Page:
Combining insights from 200 eclectic objects discovered on the Thames foreshore, meticulous historical research and contextual illustrations, Mudlark’d uncovers the hidden histories of forgotten people from all over the world. Beginning in each case with a particular find, Malcolm Russell tells the stories of the people who owned, made or used such objects, revealing the habits, customs and crafts not only of those living in London but also of those passing through, from continental Europe, the Americas, Africa, Asia and Australia.
In the 18th and 19th centuries London was the busiest port in the world, exchanging goods, ideas, people and power with every continent. The Thames long acted as London’s water source, shipyard, thoroughfare and rubbish dump. Its banks have been densely packed with taverns, brothels, markets and workplaces, and scavengers – known as mudlarks - have scoured them since at least the 18th century. Consequently, the Thames today offers a repository of intriguing objects that evoke ways of life long forgotten. A delicate bone hair pin uncovers the story of Roman ornatrices - enslaved hairdressers. A counterfeit coin reveals the heritage of millions of Australians. Glass beads expose the brutal dynamics of the transatlantic slave trade. Clay tobacco pipes uncover the lives of Edwardian women parachutists and Victorian magicians. A scrap of Tudor cloth illuminates the stories of Dutch and French religious refugees.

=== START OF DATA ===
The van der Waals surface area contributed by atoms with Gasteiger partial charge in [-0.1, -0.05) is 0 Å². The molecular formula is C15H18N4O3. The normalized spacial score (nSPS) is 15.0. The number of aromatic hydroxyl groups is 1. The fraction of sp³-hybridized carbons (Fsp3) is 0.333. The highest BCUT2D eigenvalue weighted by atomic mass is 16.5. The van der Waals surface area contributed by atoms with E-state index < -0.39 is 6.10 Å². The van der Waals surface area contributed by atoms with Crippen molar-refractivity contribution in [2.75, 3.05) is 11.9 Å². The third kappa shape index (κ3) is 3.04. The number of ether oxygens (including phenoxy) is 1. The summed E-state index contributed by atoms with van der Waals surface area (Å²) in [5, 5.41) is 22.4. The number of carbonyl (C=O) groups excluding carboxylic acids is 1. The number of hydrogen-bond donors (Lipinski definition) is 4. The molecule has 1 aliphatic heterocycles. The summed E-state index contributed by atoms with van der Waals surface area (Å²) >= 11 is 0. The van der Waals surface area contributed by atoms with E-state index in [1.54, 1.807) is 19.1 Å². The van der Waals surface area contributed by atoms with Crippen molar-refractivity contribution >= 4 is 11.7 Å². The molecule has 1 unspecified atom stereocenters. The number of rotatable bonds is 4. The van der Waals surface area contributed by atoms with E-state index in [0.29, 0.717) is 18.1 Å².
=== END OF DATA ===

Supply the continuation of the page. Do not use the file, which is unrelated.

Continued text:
The book also includes a primer, giving step-by-step advice on how to mudlark on tidal rivers and how to identify commonly made finds.